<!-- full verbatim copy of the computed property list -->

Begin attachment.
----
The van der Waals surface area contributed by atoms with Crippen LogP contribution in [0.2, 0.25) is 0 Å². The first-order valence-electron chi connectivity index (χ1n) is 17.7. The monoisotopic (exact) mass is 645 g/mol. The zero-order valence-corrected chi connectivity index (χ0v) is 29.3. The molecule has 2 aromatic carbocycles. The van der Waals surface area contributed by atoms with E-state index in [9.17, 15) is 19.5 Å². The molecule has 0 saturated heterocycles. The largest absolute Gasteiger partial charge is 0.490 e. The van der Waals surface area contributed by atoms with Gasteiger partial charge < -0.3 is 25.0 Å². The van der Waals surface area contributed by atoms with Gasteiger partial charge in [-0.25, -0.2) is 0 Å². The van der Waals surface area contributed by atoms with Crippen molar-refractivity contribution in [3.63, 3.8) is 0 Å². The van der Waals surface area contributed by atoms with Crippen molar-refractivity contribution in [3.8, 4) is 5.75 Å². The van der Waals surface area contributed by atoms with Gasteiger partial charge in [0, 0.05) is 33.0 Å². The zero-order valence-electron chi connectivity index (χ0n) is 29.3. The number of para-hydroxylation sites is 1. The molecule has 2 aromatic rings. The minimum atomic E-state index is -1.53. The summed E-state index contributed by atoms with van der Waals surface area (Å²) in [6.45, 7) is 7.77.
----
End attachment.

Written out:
The van der Waals surface area contributed by atoms with Crippen LogP contribution in [0.2, 0.25) is 0 Å². The first-order valence-electron chi connectivity index (χ1n) is 17.7. The monoisotopic (exact) mass is 645 g/mol. The zero-order valence-corrected chi connectivity index (χ0v) is 29.3. The molecule has 2 aromatic carbocycles. The van der Waals surface area contributed by atoms with E-state index in [9.17, 15) is 19.5 Å². The molecule has 0 saturated heterocycles. The largest absolute Gasteiger partial charge is 0.490 e. The van der Waals surface area contributed by atoms with Gasteiger partial charge < -0.3 is 25.0 Å². The van der Waals surface area contributed by atoms with Gasteiger partial charge in [-0.25, -0.2) is 0 Å². The van der Waals surface area contributed by atoms with Crippen molar-refractivity contribution in [3.63, 3.8) is 0 Å². The van der Waals surface area contributed by atoms with Crippen molar-refractivity contribution in [3.8, 4) is 5.75 Å². The van der Waals surface area contributed by atoms with Gasteiger partial charge in [0, 0.05) is 33.0 Å². The zero-order valence-electron chi connectivity index (χ0n) is 29.3. The number of para-hydroxylation sites is 1. The molecule has 2 aromatic rings. The minimum atomic E-state index is -1.53. The summed E-state index contributed by atoms with van der Waals surface area (Å²) in [6.45, 7) is 7.77.